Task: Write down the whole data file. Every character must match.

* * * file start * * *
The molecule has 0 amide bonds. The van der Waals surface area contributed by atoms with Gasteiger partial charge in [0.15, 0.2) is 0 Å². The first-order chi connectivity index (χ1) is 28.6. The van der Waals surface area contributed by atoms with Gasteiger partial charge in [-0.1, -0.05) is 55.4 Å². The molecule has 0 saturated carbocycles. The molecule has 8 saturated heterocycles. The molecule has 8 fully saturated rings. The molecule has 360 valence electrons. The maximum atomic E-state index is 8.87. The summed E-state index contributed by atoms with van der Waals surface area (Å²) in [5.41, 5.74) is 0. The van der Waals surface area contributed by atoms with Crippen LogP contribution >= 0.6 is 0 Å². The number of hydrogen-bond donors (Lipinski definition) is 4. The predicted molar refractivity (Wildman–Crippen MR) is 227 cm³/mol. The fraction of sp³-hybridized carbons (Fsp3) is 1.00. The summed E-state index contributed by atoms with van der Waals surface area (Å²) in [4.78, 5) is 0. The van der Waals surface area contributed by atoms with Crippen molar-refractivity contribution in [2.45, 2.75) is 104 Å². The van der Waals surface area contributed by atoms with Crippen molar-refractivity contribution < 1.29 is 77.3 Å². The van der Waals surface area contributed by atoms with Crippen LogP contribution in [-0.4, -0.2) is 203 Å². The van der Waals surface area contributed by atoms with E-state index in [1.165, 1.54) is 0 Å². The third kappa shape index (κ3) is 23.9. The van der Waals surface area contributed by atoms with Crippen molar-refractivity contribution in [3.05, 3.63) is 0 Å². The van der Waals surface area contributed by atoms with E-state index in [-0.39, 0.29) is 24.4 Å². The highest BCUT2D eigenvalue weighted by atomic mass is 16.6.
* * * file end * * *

The molecule has 0 amide bonds. The van der Waals surface area contributed by atoms with Gasteiger partial charge in [0.15, 0.2) is 0 Å². The first-order chi connectivity index (χ1) is 28.6. The van der Waals surface area contributed by atoms with Gasteiger partial charge in [-0.1, -0.05) is 55.4 Å². The molecule has 0 saturated carbocycles. The molecule has 8 saturated heterocycles. The molecule has 8 fully saturated rings. The molecule has 360 valence electrons. The maximum atomic E-state index is 8.87. The summed E-state index contributed by atoms with van der Waals surface area (Å²) in [5.41, 5.74) is 0. The van der Waals surface area contributed by atoms with Crippen LogP contribution >= 0.6 is 0 Å². The number of hydrogen-bond donors (Lipinski definition) is 4. The predicted molar refractivity (Wildman–Crippen MR) is 227 cm³/mol. The fraction of sp³-hybridized carbons (Fsp3) is 1.00. The summed E-state index contributed by atoms with van der Waals surface area (Å²) in [4.78, 5) is 0. The van der Waals surface area contributed by atoms with Crippen molar-refractivity contribution in [2.45, 2.75) is 104 Å². The van der Waals surface area contributed by atoms with Crippen molar-refractivity contribution < 1.29 is 77.3 Å². The van der Waals surface area contributed by atoms with Crippen LogP contribution in [-0.4, -0.2) is 203 Å². The van der Waals surface area contributed by atoms with E-state index in [1.165, 1.54) is 0 Å². The third kappa shape index (κ3) is 23.9. The van der Waals surface area contributed by atoms with Crippen molar-refractivity contribution in [3.05, 3.63) is 0 Å². The van der Waals surface area contributed by atoms with E-state index in [-0.39, 0.29) is 24.4 Å². The highest BCUT2D eigenvalue weighted by atomic mass is 16.6.